As the gate swings open, four old dogs play in the yard, noses to the dirt, weaving and swerving around boats, an aging tractor and a maze of white styrofoam boxes with practiced ease. Under the hot Wai’anae sun, dive tanks stand in haphazard formation like miniature gray soldiers with “Kaiohi” stamped uniformly across them. Kaiohi Tropical Fish owner and diver Rufus Kimura emerges from under his tented aquarium area and, for a second, it is easy to forget that this man is at the forefront of a very small and quite unheard of underwater revolution.
The 23-foot boat’s twin outboard motors leave behind a frothy wake as we cruise out of the sheltered estuary of Hawaii Kai. Rounding the corner out of the bay, the silky morning water turns to small white chops. A lone canoe paddler strokes hunched against wind. Rain clouds blanket the distant Ko’olau mountains in a cold gray mist that has mixed with the ocean spray to coat my glasses and dampen my sweatshirt. My mission today: to catch a fish.
In a densely settled Honolulu neighborhood, a Jamaican man and a man originally from New Jersey are spending the afternoon on their hands and knees harvesting olena, sugarcane and bananas. This unlikely duo is working together to promote sustainability in a way that is relevant to modern society.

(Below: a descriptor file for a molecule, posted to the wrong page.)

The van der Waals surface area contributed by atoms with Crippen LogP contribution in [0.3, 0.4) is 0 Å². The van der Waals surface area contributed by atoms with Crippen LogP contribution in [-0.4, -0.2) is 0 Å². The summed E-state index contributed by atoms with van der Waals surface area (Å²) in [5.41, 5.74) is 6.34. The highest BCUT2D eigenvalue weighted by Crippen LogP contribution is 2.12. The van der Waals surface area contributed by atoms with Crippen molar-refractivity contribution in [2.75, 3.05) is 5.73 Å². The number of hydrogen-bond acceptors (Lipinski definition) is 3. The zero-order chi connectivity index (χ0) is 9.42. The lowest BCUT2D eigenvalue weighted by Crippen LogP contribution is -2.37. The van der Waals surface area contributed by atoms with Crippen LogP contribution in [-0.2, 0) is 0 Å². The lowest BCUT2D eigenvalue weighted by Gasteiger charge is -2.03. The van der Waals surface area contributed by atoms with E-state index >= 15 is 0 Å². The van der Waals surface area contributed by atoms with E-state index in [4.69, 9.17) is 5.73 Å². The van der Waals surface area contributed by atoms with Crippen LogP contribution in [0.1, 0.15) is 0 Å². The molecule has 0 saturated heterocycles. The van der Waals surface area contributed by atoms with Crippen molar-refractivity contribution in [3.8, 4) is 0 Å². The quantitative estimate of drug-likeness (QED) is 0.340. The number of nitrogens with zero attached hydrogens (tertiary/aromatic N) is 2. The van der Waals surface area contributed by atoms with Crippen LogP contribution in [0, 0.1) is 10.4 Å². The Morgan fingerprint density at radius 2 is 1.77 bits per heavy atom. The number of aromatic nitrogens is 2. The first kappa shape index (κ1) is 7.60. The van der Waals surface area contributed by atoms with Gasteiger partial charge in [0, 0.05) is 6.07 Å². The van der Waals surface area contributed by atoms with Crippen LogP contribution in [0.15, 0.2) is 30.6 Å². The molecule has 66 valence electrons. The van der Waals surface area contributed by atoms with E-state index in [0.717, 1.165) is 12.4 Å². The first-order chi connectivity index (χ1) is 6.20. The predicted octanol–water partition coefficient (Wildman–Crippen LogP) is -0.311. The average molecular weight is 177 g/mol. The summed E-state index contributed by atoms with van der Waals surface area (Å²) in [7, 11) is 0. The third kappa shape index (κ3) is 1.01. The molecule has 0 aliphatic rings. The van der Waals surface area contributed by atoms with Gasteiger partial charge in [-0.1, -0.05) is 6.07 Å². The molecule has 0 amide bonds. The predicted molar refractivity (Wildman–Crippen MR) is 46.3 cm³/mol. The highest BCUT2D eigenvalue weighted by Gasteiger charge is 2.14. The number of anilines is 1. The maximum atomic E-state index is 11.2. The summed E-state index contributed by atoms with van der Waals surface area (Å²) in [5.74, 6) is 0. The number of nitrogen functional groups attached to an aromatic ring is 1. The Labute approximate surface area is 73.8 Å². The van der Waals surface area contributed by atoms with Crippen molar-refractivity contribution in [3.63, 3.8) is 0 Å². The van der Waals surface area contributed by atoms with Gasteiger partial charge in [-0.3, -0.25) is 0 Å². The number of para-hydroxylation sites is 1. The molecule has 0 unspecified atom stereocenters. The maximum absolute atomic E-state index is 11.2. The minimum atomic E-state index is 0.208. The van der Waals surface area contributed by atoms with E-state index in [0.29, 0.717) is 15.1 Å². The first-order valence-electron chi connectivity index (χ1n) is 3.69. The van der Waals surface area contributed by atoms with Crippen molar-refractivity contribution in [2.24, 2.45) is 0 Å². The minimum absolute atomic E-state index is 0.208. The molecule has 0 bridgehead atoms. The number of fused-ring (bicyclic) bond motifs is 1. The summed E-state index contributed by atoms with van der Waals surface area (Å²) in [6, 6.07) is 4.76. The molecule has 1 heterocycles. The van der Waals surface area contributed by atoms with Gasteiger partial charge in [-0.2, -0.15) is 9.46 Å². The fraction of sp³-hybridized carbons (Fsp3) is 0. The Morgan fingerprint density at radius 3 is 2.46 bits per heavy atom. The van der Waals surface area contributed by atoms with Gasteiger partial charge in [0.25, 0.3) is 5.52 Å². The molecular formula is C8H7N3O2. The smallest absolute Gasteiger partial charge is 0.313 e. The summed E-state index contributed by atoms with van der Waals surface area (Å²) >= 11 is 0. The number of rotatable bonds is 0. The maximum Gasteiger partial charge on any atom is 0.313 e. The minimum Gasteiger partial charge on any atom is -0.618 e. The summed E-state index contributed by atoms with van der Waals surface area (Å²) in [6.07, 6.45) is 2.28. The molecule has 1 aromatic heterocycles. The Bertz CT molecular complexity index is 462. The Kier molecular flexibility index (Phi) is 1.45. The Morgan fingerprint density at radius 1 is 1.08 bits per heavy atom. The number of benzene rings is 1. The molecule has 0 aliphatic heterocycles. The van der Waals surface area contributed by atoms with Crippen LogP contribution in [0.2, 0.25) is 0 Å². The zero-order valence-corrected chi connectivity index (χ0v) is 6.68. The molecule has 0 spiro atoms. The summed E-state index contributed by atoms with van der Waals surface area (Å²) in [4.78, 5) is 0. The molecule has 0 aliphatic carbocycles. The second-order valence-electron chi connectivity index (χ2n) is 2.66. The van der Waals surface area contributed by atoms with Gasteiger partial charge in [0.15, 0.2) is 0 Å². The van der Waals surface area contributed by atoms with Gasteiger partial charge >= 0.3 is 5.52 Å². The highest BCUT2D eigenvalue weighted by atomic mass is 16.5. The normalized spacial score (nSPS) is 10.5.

Approximately 8,000 minors in Hawaii are on probation, under supervision or in custody. But in Hawaii’s justice system, Surfrider Spirit Sessions is giving a choice to teens that adjudicated youth in the rest of the nation do not have: to go surfing.
As a community-based non-profit organization, Surfrider Spirit Sessions (SSS) teaches youth in Hawaii’s justice system life lessons and positive social skills through surfing and other ocean activities. Many of the kids initially express skepticism about surfing or even swimming. As the weeks go by and their surfing abilities improve, Spirit Sessions asks them, “If you can do this, what else can you achieve that you didn’t think was possible?”
Four men stand poised at the edge of the Nu‘uanu Pali lookout, ready and alert. They come prepared, armed with ropes, carabineers, helmets and gloves. These men are members of the Honolulu Fire Department’s elite Rescue 2 team, and today, as part of their mountain rescue training, they will rappel nearly 270 feet down the windward face of the Pali.